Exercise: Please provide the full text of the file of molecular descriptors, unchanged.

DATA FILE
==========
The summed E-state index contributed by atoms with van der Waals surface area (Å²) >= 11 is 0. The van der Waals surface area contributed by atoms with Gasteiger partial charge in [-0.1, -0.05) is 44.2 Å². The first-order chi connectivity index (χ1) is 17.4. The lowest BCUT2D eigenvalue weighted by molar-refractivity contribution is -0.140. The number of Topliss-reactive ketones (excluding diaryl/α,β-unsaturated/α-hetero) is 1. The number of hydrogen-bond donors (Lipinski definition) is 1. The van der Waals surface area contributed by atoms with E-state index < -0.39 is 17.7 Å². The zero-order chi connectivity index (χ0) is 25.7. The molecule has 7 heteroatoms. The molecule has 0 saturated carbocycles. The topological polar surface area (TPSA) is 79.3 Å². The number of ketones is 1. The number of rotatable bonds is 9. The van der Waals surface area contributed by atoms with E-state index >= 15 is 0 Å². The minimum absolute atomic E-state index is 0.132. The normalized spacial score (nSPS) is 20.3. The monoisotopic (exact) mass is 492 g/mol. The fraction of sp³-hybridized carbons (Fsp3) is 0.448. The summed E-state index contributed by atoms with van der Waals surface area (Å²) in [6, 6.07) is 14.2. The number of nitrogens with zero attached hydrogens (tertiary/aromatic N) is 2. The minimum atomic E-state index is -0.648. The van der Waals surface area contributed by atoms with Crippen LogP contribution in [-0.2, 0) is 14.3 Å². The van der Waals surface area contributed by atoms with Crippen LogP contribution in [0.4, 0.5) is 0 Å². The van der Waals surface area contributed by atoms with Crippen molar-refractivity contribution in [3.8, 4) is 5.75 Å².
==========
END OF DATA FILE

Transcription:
The summed E-state index contributed by atoms with van der Waals surface area (Å²) >= 11 is 0. The van der Waals surface area contributed by atoms with Gasteiger partial charge in [-0.1, -0.05) is 44.2 Å². The first-order chi connectivity index (χ1) is 17.4. The lowest BCUT2D eigenvalue weighted by molar-refractivity contribution is -0.140. The number of Topliss-reactive ketones (excluding diaryl/α,β-unsaturated/α-hetero) is 1. The number of hydrogen-bond donors (Lipinski definition) is 1. The van der Waals surface area contributed by atoms with E-state index < -0.39 is 17.7 Å². The zero-order chi connectivity index (χ0) is 25.7. The molecule has 7 heteroatoms. The molecule has 0 saturated carbocycles. The topological polar surface area (TPSA) is 79.3 Å². The number of ketones is 1. The number of rotatable bonds is 9. The van der Waals surface area contributed by atoms with E-state index >= 15 is 0 Å². The minimum absolute atomic E-state index is 0.132. The normalized spacial score (nSPS) is 20.3. The monoisotopic (exact) mass is 492 g/mol. The fraction of sp³-hybridized carbons (Fsp3) is 0.448. The summed E-state index contributed by atoms with van der Waals surface area (Å²) in [6, 6.07) is 14.2. The number of nitrogens with zero attached hydrogens (tertiary/aromatic N) is 2. The minimum atomic E-state index is -0.648. The van der Waals surface area contributed by atoms with Crippen LogP contribution in [-0.2, 0) is 14.3 Å². The van der Waals surface area contributed by atoms with Crippen LogP contribution in [0.4, 0.5) is 0 Å². The van der Waals surface area contributed by atoms with Crippen molar-refractivity contribution in [3.8, 4) is 5.75 Å².